A key indicator of policy effort is the degree to which sufficient resources are allocated to the health and education system and equitably distributed according to needs and priorities. Despite having among the worst health and education indicators in the region, health and education spending in Guatemala is among the lowest in Latin America. Social spending is well below the regional average and lower than its poorer Central American neighbors.

A matter of rights

By tracing the link between Guatemala's dismal human development outcomes and the deficiencies in public policy over the last decade, the study makes the case that the widespread deprivation and flagrant disparities in access to food, health and education are, to a large extent, avoidable. They evidence a clear lack of political will to realize these rights of all sectors of the population.

Diagnoses of the state of health and education in the country are not lacking. In approaching these issues from a human rights perspective, CESR and ICEFI's joint report seeks to complement the work carried out by international development organizations, Guatemalan civil society organizations and relevant government ministries, by putting the emphasis on accountability.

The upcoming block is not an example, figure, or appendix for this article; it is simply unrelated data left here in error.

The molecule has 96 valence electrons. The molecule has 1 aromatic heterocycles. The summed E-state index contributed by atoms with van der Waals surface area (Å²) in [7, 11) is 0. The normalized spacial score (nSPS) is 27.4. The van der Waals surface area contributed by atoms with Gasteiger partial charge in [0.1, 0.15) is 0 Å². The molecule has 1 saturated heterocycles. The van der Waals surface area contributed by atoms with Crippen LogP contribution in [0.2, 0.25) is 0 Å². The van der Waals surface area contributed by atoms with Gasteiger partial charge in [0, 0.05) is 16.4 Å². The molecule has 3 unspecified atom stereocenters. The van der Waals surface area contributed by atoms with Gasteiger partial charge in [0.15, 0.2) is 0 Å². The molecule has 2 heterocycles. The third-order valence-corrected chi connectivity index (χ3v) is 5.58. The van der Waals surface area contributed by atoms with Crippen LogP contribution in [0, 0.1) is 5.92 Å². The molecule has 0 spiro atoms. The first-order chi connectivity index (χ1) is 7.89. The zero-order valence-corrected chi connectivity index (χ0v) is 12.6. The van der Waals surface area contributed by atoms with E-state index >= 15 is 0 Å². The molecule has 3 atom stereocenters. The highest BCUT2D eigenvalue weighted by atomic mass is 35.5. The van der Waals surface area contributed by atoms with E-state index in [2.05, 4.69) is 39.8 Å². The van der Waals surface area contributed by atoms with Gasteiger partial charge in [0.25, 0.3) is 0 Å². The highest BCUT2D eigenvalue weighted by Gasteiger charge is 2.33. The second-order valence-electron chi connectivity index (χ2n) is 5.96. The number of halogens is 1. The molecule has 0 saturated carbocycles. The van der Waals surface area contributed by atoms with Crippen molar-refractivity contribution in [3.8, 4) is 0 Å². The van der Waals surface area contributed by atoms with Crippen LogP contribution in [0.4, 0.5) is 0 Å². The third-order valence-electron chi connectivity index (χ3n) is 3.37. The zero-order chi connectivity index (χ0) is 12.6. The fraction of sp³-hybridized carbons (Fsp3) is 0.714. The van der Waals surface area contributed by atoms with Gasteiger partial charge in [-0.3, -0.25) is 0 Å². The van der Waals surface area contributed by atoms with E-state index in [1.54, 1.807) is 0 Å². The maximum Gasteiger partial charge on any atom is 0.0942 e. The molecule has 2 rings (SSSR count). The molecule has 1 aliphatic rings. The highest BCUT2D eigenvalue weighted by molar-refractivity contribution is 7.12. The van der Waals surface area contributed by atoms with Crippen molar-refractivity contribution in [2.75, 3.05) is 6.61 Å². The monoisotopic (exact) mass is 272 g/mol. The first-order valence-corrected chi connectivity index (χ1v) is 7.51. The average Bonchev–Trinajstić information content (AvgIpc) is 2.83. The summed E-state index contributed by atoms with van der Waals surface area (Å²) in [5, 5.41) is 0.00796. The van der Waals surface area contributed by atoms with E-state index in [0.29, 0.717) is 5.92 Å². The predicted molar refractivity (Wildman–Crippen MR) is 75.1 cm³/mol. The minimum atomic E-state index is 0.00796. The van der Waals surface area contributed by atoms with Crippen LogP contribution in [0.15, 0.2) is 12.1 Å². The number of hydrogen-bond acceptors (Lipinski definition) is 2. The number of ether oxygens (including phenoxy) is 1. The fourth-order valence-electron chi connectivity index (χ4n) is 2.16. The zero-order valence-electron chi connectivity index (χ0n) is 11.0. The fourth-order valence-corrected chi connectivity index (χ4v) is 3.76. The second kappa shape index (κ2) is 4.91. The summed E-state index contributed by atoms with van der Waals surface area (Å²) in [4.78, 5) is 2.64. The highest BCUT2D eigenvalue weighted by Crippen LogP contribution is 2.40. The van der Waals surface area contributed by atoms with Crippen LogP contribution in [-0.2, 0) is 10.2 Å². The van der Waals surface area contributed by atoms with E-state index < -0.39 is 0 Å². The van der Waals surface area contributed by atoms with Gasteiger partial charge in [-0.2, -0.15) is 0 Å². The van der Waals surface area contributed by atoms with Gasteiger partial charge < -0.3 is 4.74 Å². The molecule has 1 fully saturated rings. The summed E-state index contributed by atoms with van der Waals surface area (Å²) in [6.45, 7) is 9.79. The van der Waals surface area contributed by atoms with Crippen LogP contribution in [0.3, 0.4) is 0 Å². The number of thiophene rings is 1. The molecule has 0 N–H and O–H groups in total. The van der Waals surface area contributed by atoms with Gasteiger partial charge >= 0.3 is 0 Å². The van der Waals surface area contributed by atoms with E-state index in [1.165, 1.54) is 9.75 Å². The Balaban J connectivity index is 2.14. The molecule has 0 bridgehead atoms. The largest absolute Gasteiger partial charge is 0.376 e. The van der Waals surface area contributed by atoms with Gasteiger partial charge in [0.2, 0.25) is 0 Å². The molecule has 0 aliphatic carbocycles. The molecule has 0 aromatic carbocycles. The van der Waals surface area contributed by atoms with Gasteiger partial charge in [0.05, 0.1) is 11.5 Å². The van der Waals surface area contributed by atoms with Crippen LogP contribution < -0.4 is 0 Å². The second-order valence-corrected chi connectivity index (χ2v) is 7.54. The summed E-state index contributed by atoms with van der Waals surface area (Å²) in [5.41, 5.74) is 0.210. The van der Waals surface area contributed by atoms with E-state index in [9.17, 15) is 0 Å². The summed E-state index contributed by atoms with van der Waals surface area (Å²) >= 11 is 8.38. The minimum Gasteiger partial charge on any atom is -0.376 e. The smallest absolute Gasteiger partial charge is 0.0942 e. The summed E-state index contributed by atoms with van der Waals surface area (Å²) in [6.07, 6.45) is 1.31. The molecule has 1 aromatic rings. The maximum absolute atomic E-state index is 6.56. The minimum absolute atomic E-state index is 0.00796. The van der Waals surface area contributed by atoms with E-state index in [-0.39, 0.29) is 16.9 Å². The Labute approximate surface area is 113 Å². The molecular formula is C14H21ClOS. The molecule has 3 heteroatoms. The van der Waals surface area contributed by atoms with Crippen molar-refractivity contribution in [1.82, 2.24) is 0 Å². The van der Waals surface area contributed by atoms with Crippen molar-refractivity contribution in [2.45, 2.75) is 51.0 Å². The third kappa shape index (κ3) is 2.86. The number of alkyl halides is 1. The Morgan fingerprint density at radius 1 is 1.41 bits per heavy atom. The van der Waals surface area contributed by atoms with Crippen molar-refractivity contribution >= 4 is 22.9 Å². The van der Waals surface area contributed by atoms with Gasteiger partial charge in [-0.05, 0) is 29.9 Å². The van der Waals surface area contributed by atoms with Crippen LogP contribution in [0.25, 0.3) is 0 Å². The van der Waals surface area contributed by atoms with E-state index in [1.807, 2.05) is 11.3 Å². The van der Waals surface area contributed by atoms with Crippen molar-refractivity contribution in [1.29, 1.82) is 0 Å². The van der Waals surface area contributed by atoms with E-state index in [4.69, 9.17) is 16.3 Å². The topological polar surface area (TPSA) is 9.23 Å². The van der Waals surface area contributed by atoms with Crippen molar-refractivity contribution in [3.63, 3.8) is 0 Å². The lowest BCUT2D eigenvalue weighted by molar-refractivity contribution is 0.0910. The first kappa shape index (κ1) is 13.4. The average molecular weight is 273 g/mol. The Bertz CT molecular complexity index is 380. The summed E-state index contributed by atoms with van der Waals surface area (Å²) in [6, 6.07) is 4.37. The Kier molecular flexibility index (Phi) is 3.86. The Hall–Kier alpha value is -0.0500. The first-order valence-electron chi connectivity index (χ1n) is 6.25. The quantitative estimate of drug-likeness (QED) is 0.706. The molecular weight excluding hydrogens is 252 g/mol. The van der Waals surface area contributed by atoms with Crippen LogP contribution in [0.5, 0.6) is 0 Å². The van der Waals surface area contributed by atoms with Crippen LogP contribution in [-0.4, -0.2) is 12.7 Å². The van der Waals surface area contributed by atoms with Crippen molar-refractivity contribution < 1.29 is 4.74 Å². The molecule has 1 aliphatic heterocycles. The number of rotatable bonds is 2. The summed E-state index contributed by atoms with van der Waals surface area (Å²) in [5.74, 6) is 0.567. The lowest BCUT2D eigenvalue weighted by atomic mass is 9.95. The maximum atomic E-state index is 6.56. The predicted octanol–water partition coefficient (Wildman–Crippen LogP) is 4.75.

The normative framework of human rights can provide a set of evaluative principles against which to hold governments to account for their efforts in the fields of health and education. These are not externally-imposed standards, but a set of norms developed by international community which the State of Guatemala has itself helped to craft and pledged adherence to, and which are reaffirmed in binding legal and political commitments made at the national level. If this framework of international and national human rights standards appears to have had little impact in determining public policy over the last decade, it is in part because human rights - and economic, social and cultural rights in particular - continue to be seen merely as hortatory and rhetorical statements of aspiration.